Three Things ALCTS Members Can Do to Advocate for Net Neutrality

ALCTS members can advocate now for continuing net neutrality protections.

"Because the Internet shouldn't have a slow lane."

Why now? On November 21, 2017 the Federal Communication Commission (FCC) formally announced its intention to repeal the "Open Internet Order," a set of net neutrality rules [PDF] adopted by the FCC in 2015. The five commissioners of the FCC will vote on the proposed repeal [PDF], titled "Restoring Internet Freedom,” on December 14, 2017. 

The FCC first adopted some net neutrality rules in 2010 and later passed the comprehensive Open Internet Order in 2015, which classified broadband internet service providers as "common carriers," that is, entities or utilities who transport goods, people, or telecommunications. The 2015 classification was an acknowledgement of the increasingly major role the Internet plays in the lives of American people: banking and bill-paying, job applications, shopping, socializing, and more all regularly take place on the Internet today. If you want to learn more about net neutrality as online non-discrimination, ALA maintains a advocacy primer on net neutrality and how it affects library communities.

The signature aspect of the 2015 Open Internet Order is its definitive provisions against throttling, blocking, and paid prioritization: It forbids internet service providers from blocking or slowing access to any part of the internet or from allowing content providers to pay (Internet service providers (ISPs) to favor their content. By repealing the 2015 order, the proposed Restoring Internet Freedom Order would make it legal for ISPs to block users' access to sites or throttle back their data speeds—although the proposed order would require providers to inform their users when they are engaging in these practices. The Washington Office has produced an in-depth analysis of the Restoring Internet Freedom Order and outlined how the repeal would proceed in two recent District Dispatch posts.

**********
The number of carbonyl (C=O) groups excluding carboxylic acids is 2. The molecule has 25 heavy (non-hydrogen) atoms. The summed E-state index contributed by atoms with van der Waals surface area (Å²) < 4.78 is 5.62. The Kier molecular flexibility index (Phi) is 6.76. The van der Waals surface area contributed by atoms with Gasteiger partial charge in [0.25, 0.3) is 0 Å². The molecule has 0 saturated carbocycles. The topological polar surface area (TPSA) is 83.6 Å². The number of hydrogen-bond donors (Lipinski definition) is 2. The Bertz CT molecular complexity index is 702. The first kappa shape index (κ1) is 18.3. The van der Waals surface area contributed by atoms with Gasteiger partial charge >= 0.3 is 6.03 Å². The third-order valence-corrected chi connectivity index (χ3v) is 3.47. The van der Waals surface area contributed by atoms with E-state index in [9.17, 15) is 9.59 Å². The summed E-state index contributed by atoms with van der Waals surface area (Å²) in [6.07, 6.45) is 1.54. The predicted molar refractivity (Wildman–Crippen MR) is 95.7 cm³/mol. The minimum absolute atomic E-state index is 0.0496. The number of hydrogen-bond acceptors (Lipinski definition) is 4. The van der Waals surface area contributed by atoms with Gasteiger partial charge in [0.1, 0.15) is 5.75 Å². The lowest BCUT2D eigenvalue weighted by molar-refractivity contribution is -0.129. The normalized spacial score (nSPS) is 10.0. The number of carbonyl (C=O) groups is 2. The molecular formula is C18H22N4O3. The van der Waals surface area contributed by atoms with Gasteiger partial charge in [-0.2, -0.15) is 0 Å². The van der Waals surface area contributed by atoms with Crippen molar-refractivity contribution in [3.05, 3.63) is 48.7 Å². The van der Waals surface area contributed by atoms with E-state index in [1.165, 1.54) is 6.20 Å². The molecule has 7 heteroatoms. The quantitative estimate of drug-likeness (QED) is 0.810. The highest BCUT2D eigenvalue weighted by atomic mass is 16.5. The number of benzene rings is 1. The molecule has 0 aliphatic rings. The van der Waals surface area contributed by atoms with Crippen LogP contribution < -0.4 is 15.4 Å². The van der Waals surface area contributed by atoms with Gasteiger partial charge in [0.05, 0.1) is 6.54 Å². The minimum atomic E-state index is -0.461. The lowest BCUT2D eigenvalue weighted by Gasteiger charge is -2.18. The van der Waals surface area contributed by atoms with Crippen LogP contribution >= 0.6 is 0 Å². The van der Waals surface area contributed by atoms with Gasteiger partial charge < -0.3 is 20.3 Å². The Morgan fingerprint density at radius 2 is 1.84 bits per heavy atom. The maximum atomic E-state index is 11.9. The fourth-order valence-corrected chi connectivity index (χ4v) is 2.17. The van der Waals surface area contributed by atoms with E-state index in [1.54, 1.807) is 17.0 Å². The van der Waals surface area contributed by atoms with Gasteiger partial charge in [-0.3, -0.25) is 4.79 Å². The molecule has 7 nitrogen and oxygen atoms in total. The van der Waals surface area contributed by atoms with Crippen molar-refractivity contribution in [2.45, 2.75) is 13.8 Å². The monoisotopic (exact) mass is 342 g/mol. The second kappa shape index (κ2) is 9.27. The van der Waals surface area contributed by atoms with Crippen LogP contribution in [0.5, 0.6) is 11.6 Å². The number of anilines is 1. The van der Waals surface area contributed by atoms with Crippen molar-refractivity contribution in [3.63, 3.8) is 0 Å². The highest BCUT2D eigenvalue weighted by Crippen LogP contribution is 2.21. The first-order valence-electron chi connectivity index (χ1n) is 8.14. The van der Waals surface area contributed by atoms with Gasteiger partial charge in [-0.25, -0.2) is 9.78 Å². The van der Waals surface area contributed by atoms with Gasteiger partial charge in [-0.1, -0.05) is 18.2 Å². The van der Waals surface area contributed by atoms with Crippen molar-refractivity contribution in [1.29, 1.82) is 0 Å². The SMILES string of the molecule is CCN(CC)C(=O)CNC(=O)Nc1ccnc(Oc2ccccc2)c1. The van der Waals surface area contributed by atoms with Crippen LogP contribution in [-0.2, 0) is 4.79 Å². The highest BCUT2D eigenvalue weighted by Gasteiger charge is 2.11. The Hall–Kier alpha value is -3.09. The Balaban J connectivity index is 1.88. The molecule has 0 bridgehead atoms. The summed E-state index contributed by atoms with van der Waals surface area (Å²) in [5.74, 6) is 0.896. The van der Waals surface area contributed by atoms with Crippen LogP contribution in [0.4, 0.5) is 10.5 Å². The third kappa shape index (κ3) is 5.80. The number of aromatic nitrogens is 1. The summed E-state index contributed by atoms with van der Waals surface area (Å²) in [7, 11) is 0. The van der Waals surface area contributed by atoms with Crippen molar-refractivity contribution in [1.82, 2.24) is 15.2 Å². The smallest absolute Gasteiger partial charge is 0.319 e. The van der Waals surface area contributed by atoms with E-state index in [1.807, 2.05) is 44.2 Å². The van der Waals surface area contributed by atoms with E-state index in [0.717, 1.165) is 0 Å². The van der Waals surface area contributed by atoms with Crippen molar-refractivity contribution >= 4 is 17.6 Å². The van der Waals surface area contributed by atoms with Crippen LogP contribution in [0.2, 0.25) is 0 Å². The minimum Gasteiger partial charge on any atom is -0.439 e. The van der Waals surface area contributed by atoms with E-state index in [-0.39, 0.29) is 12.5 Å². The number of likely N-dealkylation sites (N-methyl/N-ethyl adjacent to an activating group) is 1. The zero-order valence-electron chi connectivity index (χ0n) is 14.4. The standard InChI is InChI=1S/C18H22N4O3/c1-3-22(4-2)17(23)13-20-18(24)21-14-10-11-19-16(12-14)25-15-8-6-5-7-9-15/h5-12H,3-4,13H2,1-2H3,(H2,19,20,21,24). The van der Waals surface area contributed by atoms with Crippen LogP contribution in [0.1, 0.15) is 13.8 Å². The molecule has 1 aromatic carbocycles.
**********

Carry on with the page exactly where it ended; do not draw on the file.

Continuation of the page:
The American Library Association (ALA) has previously issued two resolutions in support of net neutrality: the first in 2006 [PDF] and another in 2014 [PDF] affirming their support. ALA is strenuously opposed to the repeal of net neutrality rules and released an emphatic statement on November 21.

What can you do to advocate for continued protections to net neutrality? Following the advice of the Washington Office's most recent District Dispatch, here are three actions you can take to make your voice heard:

1. Contact your representatives in Congress.

While Congress doesn't have a direct say in the FCC's decision, they can advocate for a delay of the vote, and can pursue future legislation concerning net neutrality, especially if your Congressperson is a member of the Energy and Commerce Committee (see below). The ALA Washington Office has put together an email form you can submit, or you can contact them directly via phone call or comment form.

2. Encourage your institution to sign on to a joint letter to the Energy and Commerce Committee.

The Washington Office suggests contacting the Congressional committee that oversees the FCC, the Energy and Commerce Committee. Encourage your library or institution to sign on to a joint letter to the Committee asking them to halt the December 14 vote.

3. Contact the FCC.

The Washington Office notes that they are doubtful that a grassroots effort will convince any of the three commissioners opposed to net neutrality to change their minds (and votes), as they explain in a recent District Dispatch. However, you can still email any of the five FCC commissioners, including Chairman Ajit Pai, or call the office of the Chairman at 202-418-1000.

And here's a bonus action for the future:

4. Keep up to date with ALA and ALCTS advocacy.

Subscribe to District Dispatch to get updates about governmental actions, analyses of how they affect the library community, and suggestions for actions you can take. You can also contact the ALCTS Advocacy & Policy Committee with your concerns or questions by emailing

Submitted by Sarah Hovde